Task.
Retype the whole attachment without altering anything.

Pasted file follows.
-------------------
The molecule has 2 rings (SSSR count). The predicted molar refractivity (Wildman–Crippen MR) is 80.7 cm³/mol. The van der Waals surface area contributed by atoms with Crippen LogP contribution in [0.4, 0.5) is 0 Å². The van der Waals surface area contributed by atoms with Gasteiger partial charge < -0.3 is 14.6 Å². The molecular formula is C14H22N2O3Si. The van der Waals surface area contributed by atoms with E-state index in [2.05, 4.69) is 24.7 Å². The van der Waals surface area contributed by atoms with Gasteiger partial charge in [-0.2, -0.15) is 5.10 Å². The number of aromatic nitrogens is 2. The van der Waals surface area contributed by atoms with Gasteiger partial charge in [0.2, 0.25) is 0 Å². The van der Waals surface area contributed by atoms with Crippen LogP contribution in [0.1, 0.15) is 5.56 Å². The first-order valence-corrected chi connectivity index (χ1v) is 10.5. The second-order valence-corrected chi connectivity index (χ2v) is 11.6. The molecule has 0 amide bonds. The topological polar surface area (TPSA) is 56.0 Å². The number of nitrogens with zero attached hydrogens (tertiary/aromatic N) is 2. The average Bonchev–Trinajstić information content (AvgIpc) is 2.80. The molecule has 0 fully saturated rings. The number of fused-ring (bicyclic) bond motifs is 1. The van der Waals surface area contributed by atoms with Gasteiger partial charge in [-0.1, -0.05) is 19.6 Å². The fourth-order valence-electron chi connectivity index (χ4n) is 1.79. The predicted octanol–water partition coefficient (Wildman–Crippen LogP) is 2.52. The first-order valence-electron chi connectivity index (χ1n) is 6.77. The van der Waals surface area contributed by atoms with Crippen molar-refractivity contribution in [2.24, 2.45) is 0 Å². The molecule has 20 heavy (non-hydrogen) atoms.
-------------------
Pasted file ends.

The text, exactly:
The molecule has 2 rings (SSSR count). The predicted molar refractivity (Wildman–Crippen MR) is 80.7 cm³/mol. The van der Waals surface area contributed by atoms with Crippen LogP contribution in [0.4, 0.5) is 0 Å². The van der Waals surface area contributed by atoms with Gasteiger partial charge < -0.3 is 14.6 Å². The molecular formula is C14H22N2O3Si. The van der Waals surface area contributed by atoms with E-state index in [2.05, 4.69) is 24.7 Å². The van der Waals surface area contributed by atoms with Gasteiger partial charge in [-0.2, -0.15) is 5.10 Å². The number of aromatic nitrogens is 2. The van der Waals surface area contributed by atoms with Gasteiger partial charge in [0.2, 0.25) is 0 Å². The van der Waals surface area contributed by atoms with Crippen LogP contribution in [0.1, 0.15) is 5.56 Å². The first-order valence-corrected chi connectivity index (χ1v) is 10.5. The second-order valence-corrected chi connectivity index (χ2v) is 11.6. The molecule has 0 amide bonds. The topological polar surface area (TPSA) is 56.0 Å². The number of nitrogens with zero attached hydrogens (tertiary/aromatic N) is 2. The average Bonchev–Trinajstić information content (AvgIpc) is 2.80. The molecule has 0 fully saturated rings. The number of fused-ring (bicyclic) bond motifs is 1. The van der Waals surface area contributed by atoms with Gasteiger partial charge in [-0.1, -0.05) is 19.6 Å². The fourth-order valence-electron chi connectivity index (χ4n) is 1.79. The predicted octanol–water partition coefficient (Wildman–Crippen LogP) is 2.52. The first-order valence-electron chi connectivity index (χ1n) is 6.77. The van der Waals surface area contributed by atoms with Crippen molar-refractivity contribution in [2.24, 2.45) is 0 Å². The molecule has 20 heavy (non-hydrogen) atoms.